And TY is a beautiful sister too. There are some tasty dance-steps, towards the final fade-out of the whole video that, watching them - no matter what mood you were, is infectious.

You have to be Nigerian, or dance Nigeria to understand.

The flash-it-and-disappear-it technique with which her editing team made those dance-steps, with the finger rolls, and the body-frame twists, ultimately infuses joy.

The radiance that oozes from the different and colourful attires, on display, on the various faces and bodies of the Nigerian,  in the Future's shots  too are visually arresting. 

I have since found myself going back to watch the pictures, every now and then; Most especially  when I am in a dire need of inspiration.

TY's The future is here, is one, every parent should have no problems in buying for their young ones, if for nothing, surely for the transcendental way it somehow transports the brain, into a positive zone.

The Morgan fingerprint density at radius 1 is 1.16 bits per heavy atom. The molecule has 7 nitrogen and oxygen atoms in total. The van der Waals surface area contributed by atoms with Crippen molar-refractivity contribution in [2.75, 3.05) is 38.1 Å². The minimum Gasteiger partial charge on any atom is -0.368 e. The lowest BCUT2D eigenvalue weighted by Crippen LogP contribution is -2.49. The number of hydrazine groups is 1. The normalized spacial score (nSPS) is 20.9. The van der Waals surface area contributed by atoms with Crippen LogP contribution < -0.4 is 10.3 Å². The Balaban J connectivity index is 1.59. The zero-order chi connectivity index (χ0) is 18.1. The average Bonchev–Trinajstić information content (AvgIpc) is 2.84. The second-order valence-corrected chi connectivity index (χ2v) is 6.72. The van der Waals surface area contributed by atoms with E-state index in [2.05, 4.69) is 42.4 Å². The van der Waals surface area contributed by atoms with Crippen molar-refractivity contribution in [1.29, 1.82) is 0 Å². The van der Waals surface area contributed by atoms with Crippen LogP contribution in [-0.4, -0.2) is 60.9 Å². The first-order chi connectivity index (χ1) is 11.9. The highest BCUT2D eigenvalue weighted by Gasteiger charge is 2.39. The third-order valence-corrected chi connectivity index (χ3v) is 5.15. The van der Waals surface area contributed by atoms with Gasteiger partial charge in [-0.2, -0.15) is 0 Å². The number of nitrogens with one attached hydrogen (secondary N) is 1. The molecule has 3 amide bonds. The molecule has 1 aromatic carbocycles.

There is artistic excellence, of superior coordinates, coming out from The Future, and TY Bello's team should be proud...


On another breath, the overall sensation one gets from the increasing force and visibility of youthful energy, in Nigeria these days, is that of a people getting done.

A people already done with being taken for a ride for too long, for ever.

And it helps that, in all substance, the era of the stock of the 60s, of which expired emperor Olusegun Obasanjo's (mal)administration was the last-card is over.

Suddenly, the space is wide open and young people of namespace Nigerian are learning to dream. And actually feel their dreams fly. This is the spirit within which, I admire TY Bello's audacious mix up there.